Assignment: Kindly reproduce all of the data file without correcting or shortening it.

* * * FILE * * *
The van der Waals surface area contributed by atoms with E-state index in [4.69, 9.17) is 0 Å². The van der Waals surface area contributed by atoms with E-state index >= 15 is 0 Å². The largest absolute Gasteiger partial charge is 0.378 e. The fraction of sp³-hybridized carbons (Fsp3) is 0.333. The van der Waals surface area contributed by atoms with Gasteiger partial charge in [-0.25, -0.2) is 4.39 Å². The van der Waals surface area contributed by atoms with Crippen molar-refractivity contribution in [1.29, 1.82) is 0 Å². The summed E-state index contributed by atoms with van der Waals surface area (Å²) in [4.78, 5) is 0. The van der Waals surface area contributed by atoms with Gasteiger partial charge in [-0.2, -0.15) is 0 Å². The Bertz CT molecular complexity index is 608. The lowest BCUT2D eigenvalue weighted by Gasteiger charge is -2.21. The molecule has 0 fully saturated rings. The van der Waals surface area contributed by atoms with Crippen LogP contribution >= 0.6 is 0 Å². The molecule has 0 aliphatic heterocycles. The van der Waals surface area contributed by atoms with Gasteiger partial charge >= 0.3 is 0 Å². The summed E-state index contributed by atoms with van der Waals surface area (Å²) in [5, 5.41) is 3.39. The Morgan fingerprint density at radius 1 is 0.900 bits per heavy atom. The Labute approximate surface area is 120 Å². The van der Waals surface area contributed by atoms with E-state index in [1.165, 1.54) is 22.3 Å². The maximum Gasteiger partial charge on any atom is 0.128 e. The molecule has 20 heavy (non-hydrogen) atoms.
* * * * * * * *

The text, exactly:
The van der Waals surface area contributed by atoms with E-state index in [4.69, 9.17) is 0 Å². The van der Waals surface area contributed by atoms with E-state index >= 15 is 0 Å². The largest absolute Gasteiger partial charge is 0.378 e. The fraction of sp³-hybridized carbons (Fsp3) is 0.333. The van der Waals surface area contributed by atoms with Gasteiger partial charge in [-0.25, -0.2) is 4.39 Å². The van der Waals surface area contributed by atoms with Crippen molar-refractivity contribution in [1.29, 1.82) is 0 Å². The summed E-state index contributed by atoms with van der Waals surface area (Å²) in [4.78, 5) is 0. The van der Waals surface area contributed by atoms with Gasteiger partial charge in [-0.2, -0.15) is 0 Å². The Bertz CT molecular complexity index is 608. The lowest BCUT2D eigenvalue weighted by Gasteiger charge is -2.21. The molecule has 0 fully saturated rings. The van der Waals surface area contributed by atoms with Crippen LogP contribution >= 0.6 is 0 Å². The molecule has 0 aliphatic heterocycles. The van der Waals surface area contributed by atoms with Gasteiger partial charge >= 0.3 is 0 Å². The summed E-state index contributed by atoms with van der Waals surface area (Å²) in [5, 5.41) is 3.39. The Morgan fingerprint density at radius 1 is 0.900 bits per heavy atom. The Labute approximate surface area is 120 Å². The van der Waals surface area contributed by atoms with E-state index in [1.165, 1.54) is 22.3 Å². The maximum Gasteiger partial charge on any atom is 0.128 e. The molecule has 20 heavy (non-hydrogen) atoms.